In Iraq, New Policies or More of the Same?
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As the troop "surge" in Baghdad gets mixed reviews, Iraq's political leaders are still immobilized by sectarian differences. Will the President's new leadership team make a difference? Also, renewed violence in Gaza and, on Reporter's Notebook, a shattering anti-climax for one of television’s most successful series. We hear the last of The Sopranos.
Photo: Saul Loeb/AFP/Getty Images
New Clashes in Gaza ()
In Gaza, eight Palestinians were killed today, and twenty-five more were wounded in factional fighting. The dead included two people thrown off rooftops. Avi Issacharoff, who reports for the Israeli newspaper Ha’aretz, says the violence constitutes a sort of civil war between Fatah and Hamas.
In Iraq, New Policies or More of the Same? ()
President Bush is shaking up his leadership team, creating new uncertainty in Washington and on the battlegrounds of Iraq. He's nominating Navy Admiral Michael Mullen to replace Peter Pace as chairman of the Joint Chiefs of Staff, and the Senate's about to confirm Army General Douglas Lute to replace Steven Hadley in overseeing the wars in Iraq and Afghanistan. The Baghdad "surge" is getting mixed reviews, and Iraq's political leaders are still immobilized by sectarian differences. Yet, despite increased calls to bring the troops home, the Pentagon and the White House are talking about a commitment that could last for decades. We hear about top-level changes and what they could mean on the ground. Is the US arming both sides of a developing civil war?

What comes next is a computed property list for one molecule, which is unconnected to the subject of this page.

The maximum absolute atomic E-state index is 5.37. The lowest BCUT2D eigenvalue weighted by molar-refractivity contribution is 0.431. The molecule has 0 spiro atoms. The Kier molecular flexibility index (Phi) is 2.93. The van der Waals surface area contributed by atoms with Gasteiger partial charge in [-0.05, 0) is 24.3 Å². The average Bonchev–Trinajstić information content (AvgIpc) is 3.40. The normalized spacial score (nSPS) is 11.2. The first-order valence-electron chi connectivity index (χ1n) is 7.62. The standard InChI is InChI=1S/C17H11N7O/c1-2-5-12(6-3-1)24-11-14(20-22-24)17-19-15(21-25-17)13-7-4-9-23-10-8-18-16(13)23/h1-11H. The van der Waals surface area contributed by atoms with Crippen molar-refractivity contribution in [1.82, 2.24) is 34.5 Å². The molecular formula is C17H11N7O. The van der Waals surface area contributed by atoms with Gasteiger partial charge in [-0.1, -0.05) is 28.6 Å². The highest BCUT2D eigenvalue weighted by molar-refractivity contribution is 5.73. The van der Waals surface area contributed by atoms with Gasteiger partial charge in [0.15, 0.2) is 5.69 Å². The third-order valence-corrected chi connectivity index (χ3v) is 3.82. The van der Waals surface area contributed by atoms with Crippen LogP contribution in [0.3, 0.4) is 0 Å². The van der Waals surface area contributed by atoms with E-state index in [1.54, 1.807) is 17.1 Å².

- Peter Spiegel: Pentagon Correspondent for the Los Angeles Times, @SpiegelPeter
- Steven Simon: Fellow at the Council on Foreign Relations
- Ali Allawi: Former Iraqi Minister of Trade, Defense and Finance
- Peter Galbraith: Senior Diplomatic Fellow, Center for Arms Control and Non-Proliferation
Did My Cable Go Out during 'The Sopranos' Finale? ()
Last night, millions of Americans thought there
was trouble with their TV reception. But then the credits rolled on an
anti-climax that has now taken its place in entertainment history. After 86 episodes including plenty of
murderous violence, millions of viewers expected a dramatic ending to The
Sopranos. As the Soprano family sat down
for dinner at a family restaurant, nothing happened. Professor Robert Thompson founding director
of the Center for the Study of Popular Television.
- Robert Thompson: Professor of Popular Culture at Syracuse University
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